Green Party support grows as alarms sound on climate crisis

Elizabeth May at podium in 2015. Photo: Bob Jonkman/Flickr
Photo: Bob Jonkman/Flickr

What do Ireland, the British Parliament, and Ottawa and Vancouver city councils have in common? All voted in 2019 to declare a climate emergency.

Following the Green Party win in the Nanaimo-Ladysmith byelection, both the NDP and the Liberals proposed climate-change emergency resolutions for debate in the House of Commons.

On May 16, the day the motions were being debated, Green Party Leader Elizabeth May presented “Mission Possible,” a 20-point green action plan.

The first point calls climate the greatest security threat the world has ever seen.

For the Greens, climate is no longer just an environmental issue — it requires putting Canada on a war-like footing, directed by a multi-party inner cabinet, on the model Winston Churchill employed during the Second World War to combat fascism.

The Green Party 20-point plan calls for an “all-hands-on-deck” approach to the climate emergency

Since its inception in 1983 the Green Party of Canada has not attracted enough voter support to be seen as a big threat by other political parties. But recently announced voting intentions for the Greens at 12 per cent now have other parties paying attention.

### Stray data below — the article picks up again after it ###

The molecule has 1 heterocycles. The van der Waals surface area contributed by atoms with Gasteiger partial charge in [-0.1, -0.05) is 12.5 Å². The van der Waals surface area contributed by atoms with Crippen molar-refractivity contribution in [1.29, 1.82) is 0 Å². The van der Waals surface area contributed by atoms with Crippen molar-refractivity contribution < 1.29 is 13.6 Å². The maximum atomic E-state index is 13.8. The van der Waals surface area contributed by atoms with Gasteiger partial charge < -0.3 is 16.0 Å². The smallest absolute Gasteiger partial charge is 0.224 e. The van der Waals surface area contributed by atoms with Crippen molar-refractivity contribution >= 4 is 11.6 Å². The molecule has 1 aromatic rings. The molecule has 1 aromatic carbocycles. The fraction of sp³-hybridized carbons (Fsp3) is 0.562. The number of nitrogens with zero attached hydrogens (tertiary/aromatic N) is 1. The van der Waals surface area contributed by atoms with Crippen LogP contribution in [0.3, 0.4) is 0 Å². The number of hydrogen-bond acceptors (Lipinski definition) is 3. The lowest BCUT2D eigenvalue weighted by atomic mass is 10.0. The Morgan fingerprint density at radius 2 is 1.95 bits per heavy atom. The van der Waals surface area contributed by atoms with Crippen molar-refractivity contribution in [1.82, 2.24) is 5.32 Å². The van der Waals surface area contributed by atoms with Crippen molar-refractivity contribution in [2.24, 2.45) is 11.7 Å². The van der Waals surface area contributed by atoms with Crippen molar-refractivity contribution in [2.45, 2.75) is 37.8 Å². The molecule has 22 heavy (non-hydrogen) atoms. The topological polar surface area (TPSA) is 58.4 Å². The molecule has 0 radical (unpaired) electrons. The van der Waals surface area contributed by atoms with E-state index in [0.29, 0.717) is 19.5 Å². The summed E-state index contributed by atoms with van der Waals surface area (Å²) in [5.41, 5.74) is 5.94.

The Green Party has been gaining political representation: in P.E.I., where it now forms the Official Opposition, and in New Brunswick, where it has party status. Green Party leaders have won seats in Ottawa and in four provinces, and hold the balance of power in B.C.

With 17 elected Green Party members at the provincial and federal levels, the Greens look to be competitive in a number of federal ridings across Canada in the October 21 election.

The first-past-the-post electoral systems used in Canada have worked against the Green Party. A vote for a small party is often considered a wasted vote because it means not defeating a troublesome government or boosting a more likely winner.

When feelings run strong against a ruling party, supporting a fourth party amounts to being complicit with those wielding power.

However, a vote for a third or fourth party is also an opportunity to send a message to parliamentarians and the public.

In a minority government situation, with a multi-party parliament, a small party can be the linchpin in a coalition or influence the legislative and spending agenda, and can even determine which party forms government.  MORE

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